The author astutely switches between historiographical critique (9-16, 46-48), historical narrative (21, 27-28, 97), functional analysis of buildings (29-32, 68-69), formal analysis of images (67, 102, 118, 121-23), and contextual analysis of inscriptions or longer texts (21-26, 34-35, 41-42, 70, 74, 104, 143). When dealing with primary sources, he puts to good use his knowledge of Arabic (154n.19, 158n.83, 159n.90-92.101-103.110, 168n.105), Armenian (154n.20), Hebrew (151n.30), Greek (154n.21-24, 177n.48, 180n.104) and Latin (152n.52, 160n.117, 162n.146, 164n.34.36, 165n.50, 166n.73.80). He has studied with admirable thoroughness vast scholarly literature pertaining to three separate fields: Islam, Byzantium, Latin Christendom. The only serious bibliographic omission that I spotted is Bruce Eastwood's Ordering the Heavens: Roman Astronomy and Cosmology in the Carolingian Renaissance; other studies by Eastwood are duly cited. A couple of small errors--there was no "Antigonid court in Athens" (86); the word zygos in an astronomical context means "Libra", not "yoke" (107-108)--do not affect the argument.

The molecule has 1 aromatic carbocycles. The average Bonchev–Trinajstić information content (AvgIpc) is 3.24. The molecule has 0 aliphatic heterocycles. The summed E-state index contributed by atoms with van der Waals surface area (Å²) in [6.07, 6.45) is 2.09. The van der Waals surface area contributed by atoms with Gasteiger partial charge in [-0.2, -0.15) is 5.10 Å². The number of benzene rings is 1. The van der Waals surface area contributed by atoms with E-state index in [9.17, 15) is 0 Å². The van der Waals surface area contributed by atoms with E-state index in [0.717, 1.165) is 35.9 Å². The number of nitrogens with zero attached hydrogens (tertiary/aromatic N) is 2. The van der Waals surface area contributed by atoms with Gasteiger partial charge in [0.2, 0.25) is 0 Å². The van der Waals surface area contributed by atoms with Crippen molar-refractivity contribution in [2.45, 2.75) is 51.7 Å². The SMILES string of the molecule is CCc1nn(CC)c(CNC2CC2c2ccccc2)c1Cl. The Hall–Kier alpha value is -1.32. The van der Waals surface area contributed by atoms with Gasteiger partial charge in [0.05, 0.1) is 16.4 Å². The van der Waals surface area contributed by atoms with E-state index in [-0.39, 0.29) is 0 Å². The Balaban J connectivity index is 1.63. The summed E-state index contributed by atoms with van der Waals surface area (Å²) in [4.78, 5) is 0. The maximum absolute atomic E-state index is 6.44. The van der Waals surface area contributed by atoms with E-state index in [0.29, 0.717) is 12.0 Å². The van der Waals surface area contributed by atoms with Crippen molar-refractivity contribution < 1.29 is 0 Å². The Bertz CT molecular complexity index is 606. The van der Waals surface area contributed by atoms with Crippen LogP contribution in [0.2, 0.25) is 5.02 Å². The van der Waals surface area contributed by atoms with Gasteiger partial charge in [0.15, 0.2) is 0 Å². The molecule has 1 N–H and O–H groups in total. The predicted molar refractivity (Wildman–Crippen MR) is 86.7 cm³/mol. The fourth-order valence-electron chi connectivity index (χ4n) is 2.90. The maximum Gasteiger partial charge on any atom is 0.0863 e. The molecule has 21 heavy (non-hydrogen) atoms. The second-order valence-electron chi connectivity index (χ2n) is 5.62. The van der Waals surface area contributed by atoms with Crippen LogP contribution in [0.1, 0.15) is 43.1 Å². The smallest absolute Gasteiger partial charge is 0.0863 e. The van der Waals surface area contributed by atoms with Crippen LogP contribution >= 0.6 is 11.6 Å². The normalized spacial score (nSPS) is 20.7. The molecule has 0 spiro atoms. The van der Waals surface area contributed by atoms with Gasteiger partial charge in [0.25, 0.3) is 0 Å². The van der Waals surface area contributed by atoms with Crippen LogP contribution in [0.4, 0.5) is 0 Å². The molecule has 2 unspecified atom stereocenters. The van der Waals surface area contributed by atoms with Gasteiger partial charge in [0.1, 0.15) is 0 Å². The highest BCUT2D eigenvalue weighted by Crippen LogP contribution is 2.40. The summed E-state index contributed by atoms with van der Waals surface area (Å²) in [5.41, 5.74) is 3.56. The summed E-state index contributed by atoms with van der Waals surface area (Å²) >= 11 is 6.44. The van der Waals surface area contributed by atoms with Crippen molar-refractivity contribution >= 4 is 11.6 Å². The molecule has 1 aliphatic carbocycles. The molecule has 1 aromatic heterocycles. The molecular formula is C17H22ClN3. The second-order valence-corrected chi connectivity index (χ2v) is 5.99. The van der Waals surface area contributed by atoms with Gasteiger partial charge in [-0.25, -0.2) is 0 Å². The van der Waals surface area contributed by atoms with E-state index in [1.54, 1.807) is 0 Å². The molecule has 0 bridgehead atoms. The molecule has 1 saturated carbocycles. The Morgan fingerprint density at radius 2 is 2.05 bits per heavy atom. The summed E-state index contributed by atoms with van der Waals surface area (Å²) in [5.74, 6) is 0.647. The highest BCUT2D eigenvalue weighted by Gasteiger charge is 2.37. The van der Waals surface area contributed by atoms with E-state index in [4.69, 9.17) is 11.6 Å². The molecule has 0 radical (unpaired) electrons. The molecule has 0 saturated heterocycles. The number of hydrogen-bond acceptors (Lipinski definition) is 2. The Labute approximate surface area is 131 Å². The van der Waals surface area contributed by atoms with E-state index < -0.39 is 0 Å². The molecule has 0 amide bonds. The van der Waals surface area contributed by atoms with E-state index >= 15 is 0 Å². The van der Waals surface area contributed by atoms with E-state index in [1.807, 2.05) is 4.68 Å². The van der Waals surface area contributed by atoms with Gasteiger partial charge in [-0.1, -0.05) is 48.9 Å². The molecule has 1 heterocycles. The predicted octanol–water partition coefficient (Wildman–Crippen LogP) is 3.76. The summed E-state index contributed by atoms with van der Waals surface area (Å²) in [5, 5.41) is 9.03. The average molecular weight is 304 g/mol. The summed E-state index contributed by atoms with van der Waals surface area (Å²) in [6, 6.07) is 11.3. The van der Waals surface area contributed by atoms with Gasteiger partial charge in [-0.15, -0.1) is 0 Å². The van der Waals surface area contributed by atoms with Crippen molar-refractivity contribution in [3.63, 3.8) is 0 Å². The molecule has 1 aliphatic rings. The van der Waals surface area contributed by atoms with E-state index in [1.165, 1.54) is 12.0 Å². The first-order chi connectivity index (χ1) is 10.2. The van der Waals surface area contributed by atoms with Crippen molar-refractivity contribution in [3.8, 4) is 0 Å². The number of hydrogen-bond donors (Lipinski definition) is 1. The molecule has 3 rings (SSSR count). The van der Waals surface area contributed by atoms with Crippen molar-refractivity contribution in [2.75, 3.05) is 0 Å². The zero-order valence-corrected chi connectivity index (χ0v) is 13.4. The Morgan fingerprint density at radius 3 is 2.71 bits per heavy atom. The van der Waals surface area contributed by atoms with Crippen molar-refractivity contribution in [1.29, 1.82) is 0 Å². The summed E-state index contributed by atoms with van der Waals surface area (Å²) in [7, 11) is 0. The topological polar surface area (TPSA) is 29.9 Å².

What useful purposes is this book going to serve? It will certainly advance its author's academic career. It would delight any reader with its splendid erudition, fine writing style, abundant color illustrations and truly beautiful page design (the work of Leslie Fitch). And it will inspire students to overstep the customary boundaries between eastern and western, Christian and Islamic art.